Sure, it's very possible to have MS but normal EPs. EPs show damage in selected areas where MS often attacks, but of course not everyone has lesions there. It's a sort of hit or miss, much like optic neuritis. Positive results lend credence to an MS diagnosis, but negative results don't prove anything.
Thanks Ess. I just received a phone call from my Doctor's office. He wants me to come in and see him tomorow. I'm not waiting for any other test results, so??? Maybe he talked to my neuro about the O bands. Who knows. My wife says she's nervous...so am I, but I don't want to admit it.
First, ess gave you the straight scoop. Negative EPs prove nothing. Positive EPs are fair evidence pointing toward MS. Here are the data about how often people with MS have positive Evoked Potential. The data were taken from combining the results of 26 different research series, and all involved over 1000 patients.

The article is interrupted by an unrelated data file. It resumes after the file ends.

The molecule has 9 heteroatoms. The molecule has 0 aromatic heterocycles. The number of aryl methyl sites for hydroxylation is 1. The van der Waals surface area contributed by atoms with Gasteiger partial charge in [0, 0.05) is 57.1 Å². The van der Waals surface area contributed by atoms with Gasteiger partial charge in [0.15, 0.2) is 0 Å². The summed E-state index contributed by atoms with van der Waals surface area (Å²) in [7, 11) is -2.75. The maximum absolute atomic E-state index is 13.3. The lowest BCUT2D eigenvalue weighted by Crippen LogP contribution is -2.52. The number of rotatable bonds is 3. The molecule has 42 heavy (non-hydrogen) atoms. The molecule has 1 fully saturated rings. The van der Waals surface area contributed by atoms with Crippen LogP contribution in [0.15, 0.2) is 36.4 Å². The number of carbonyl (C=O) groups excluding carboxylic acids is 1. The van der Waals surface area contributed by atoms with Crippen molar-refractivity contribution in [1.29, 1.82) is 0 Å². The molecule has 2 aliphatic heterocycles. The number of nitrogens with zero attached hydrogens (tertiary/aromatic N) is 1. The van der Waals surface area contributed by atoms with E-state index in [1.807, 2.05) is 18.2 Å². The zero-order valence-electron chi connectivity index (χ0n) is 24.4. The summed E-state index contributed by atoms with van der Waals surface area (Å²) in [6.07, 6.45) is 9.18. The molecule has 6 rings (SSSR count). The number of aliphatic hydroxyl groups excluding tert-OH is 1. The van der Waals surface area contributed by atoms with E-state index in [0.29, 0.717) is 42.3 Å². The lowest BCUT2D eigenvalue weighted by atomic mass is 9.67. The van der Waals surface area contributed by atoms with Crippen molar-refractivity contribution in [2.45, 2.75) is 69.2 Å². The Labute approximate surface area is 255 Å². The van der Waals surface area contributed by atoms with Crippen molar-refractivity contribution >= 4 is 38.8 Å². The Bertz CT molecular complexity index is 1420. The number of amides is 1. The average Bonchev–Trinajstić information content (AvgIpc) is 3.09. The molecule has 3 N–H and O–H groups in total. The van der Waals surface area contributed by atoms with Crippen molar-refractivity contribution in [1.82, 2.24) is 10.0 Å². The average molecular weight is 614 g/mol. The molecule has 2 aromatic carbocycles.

Visual Evoked Response
In people with Definite MS and a clinical history of ON - very close to > 90% had an abnormal VEP.
In people with Definite MS without a clinical history of ON the VEP is still abnormal in close to 50%
Brainstem Auditory Evoked Response
- 67% positive when they had brainstem symptoms.
38% positive withput a clinical history of brainstem symptoms
SomatoSensory Evoked Potentials
- 77% positive with history of snesory abnormalities in that limb
- 42% positive without sensory symptoms in the limbs tested.
So, you can see that negative EPs do not prove anything, but can provide great evidence of clinically silent lesions.
Mike, remember that a negative LP cannot negate a diagnosis of MS. Just the same negative EPs cannot rule out MS either.